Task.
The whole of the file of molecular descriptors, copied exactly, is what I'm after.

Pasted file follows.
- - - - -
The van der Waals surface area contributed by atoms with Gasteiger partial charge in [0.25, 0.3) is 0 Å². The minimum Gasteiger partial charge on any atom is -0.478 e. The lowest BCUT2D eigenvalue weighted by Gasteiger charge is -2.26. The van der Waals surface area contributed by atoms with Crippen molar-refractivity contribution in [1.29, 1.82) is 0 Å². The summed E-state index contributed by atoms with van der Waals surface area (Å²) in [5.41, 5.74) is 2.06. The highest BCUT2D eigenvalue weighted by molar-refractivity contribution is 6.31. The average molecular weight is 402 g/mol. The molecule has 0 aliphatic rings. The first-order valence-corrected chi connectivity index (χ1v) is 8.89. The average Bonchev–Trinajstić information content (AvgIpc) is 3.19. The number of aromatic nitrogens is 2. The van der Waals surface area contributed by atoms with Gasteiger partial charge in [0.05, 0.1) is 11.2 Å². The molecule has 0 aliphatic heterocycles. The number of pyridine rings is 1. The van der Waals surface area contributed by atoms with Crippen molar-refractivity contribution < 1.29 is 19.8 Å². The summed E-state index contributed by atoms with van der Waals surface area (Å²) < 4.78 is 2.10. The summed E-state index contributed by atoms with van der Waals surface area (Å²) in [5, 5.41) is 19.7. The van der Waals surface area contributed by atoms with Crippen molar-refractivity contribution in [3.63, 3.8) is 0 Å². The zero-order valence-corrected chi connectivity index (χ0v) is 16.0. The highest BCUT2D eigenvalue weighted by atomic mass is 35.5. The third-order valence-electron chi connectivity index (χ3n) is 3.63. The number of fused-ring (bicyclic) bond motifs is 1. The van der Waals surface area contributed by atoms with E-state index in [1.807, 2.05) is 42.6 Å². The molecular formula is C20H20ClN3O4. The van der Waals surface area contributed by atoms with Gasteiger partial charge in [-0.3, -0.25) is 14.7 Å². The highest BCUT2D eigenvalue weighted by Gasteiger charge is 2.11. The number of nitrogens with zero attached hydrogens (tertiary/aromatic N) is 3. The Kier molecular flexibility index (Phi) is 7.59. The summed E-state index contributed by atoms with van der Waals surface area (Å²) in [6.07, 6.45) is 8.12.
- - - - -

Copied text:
The van der Waals surface area contributed by atoms with Gasteiger partial charge in [0.25, 0.3) is 0 Å². The minimum Gasteiger partial charge on any atom is -0.478 e. The lowest BCUT2D eigenvalue weighted by Gasteiger charge is -2.26. The van der Waals surface area contributed by atoms with Crippen molar-refractivity contribution in [1.29, 1.82) is 0 Å². The summed E-state index contributed by atoms with van der Waals surface area (Å²) in [5.41, 5.74) is 2.06. The highest BCUT2D eigenvalue weighted by molar-refractivity contribution is 6.31. The average molecular weight is 402 g/mol. The molecule has 0 aliphatic rings. The first-order valence-corrected chi connectivity index (χ1v) is 8.89. The average Bonchev–Trinajstić information content (AvgIpc) is 3.19. The number of aromatic nitrogens is 2. The van der Waals surface area contributed by atoms with Gasteiger partial charge in [0.05, 0.1) is 11.2 Å². The molecule has 0 aliphatic heterocycles. The number of pyridine rings is 1. The van der Waals surface area contributed by atoms with Crippen molar-refractivity contribution < 1.29 is 19.8 Å². The summed E-state index contributed by atoms with van der Waals surface area (Å²) < 4.78 is 2.10. The summed E-state index contributed by atoms with van der Waals surface area (Å²) in [5, 5.41) is 19.7. The van der Waals surface area contributed by atoms with Crippen molar-refractivity contribution in [3.63, 3.8) is 0 Å². The zero-order valence-corrected chi connectivity index (χ0v) is 16.0. The highest BCUT2D eigenvalue weighted by atomic mass is 35.5. The third-order valence-electron chi connectivity index (χ3n) is 3.63. The number of fused-ring (bicyclic) bond motifs is 1. The van der Waals surface area contributed by atoms with E-state index in [1.807, 2.05) is 42.6 Å². The molecular formula is C20H20ClN3O4. The van der Waals surface area contributed by atoms with Gasteiger partial charge in [-0.3, -0.25) is 14.7 Å². The highest BCUT2D eigenvalue weighted by Gasteiger charge is 2.11. The number of nitrogens with zero attached hydrogens (tertiary/aromatic N) is 3. The Kier molecular flexibility index (Phi) is 7.59. The summed E-state index contributed by atoms with van der Waals surface area (Å²) in [6.07, 6.45) is 8.12.